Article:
The circuit of FIG. 9 is provided with several additional portions that aid its efficient and convenient operation. An RC filter 144 is provided to filter output signals feeding back to the input via the battery 82. A jack 146 is provided to enable recharging of the batteries 82 where rechargeable batteries are utilized. The switch 84 is provided to enable a person to prevent sounding of the alarm when he is carrying the pool alarm device to the pool and to facilitate turning off the device after it has begun sounding. The switch 84 is a mercury-type and is oriented so that it is not turned on unless the device is within about 30° from a horizontal position. Thus, the pool alarm device can be stored and handled without setting off the alarm, by always keeping the housing turned at least about 30° from the horizontal. In a pool alarm device of the type described above that was constructed, it was found that the circuit would be triggered by moderately loud sounds when the transducer was out of the water (and the housing was horizontal). When the device is in the water, sounds in the air cannot readily enter the transducer, because the transducer portion directly accessible through the housing faces the water and sounds in the air cannot readily enter the water.
Thus, the invention provides a pool alarm which is highly sensitive to splashes in the water, particularly for splashes in a typical home pool, and which is insensitive to disturbances other than such splashes. The alarm is therefore readily set off by children playing at the edge of the pool even before they have a chance to jump or fall in, and yet the device rarely gives a false alarm. Such selective sensitivity is produced by utilizing an integrator with a rise time on the order of 50 milliseconds and with a decay time exceeding 500 milliseconds, which may have a value such as one second, so that the integrator is peculiarly sensitive to splash-type noises. The integrator is charged through a saturable amplifier, so that even very intense disturbances do not trigger the alarm if they do not last long, and yet even relatively small splashes will trigger the alarm. A relatively high frequency band pass filter is also employed between he transducer and integrator to make the device more peculiarly sensitive to splash-type noises that have such high frequency components. The device is designed to be floated in a pool so that it normally does not make firm contact with a solid surface that could transmit ground noises to the transducer. The circuitry is surrounded by an electrically conductive housing to minimize the pickup of electromagnetic radiation such as arcing in nearby motors or energy from power lines. A magnetic shield, such as a steel case, may also be utilized about the circuits. The transducer faces downwardly into the water and therefore is most sensitive to vibrations in the water. The device includes a tilt switch that prevents activation until the housing is floated on the water, so that the device is easily activated and deactivated and can be readily stored and carried without the need for a manually operated switch that a user may forget to turn on.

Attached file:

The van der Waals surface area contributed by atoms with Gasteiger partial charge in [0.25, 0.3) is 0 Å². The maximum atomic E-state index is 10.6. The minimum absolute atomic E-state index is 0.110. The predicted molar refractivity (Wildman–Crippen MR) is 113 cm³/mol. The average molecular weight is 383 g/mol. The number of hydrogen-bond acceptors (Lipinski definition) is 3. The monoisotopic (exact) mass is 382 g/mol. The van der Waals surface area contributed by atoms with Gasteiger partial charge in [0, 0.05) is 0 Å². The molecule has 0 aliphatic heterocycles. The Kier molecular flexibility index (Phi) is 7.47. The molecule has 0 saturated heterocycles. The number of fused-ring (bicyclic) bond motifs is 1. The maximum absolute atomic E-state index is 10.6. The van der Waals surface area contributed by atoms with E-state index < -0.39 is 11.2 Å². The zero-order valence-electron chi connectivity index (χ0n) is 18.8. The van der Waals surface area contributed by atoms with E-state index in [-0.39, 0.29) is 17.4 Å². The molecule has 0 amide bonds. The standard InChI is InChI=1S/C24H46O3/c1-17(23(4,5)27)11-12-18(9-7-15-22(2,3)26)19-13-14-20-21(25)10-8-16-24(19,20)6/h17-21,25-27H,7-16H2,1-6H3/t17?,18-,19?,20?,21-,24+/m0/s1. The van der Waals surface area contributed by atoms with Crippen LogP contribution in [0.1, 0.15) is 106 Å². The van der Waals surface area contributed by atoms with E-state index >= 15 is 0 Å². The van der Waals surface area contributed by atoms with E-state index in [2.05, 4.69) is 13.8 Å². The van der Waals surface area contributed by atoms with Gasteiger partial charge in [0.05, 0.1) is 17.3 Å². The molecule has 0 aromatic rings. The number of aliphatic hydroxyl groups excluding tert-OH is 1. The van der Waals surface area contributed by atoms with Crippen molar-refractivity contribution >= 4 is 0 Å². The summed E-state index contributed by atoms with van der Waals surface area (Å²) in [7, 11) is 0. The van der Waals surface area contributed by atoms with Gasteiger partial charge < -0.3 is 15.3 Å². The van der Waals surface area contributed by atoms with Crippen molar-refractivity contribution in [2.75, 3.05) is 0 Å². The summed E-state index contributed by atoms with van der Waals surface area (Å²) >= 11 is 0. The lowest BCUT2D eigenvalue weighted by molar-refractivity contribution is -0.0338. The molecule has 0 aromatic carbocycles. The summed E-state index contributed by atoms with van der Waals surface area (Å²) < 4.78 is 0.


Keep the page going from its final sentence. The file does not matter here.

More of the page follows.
Although particular embodiments of the invention have been described and illustrated herein, it is recognized that modifications and variations may readily occur to those skilled in the art and consequently it is intended that the claims be interpreted to cover such moficiations and equivalents.
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|International Classification||G08B13/16, G08B21/08|
|European Classification||G08B21/08E, G08B13/16B2|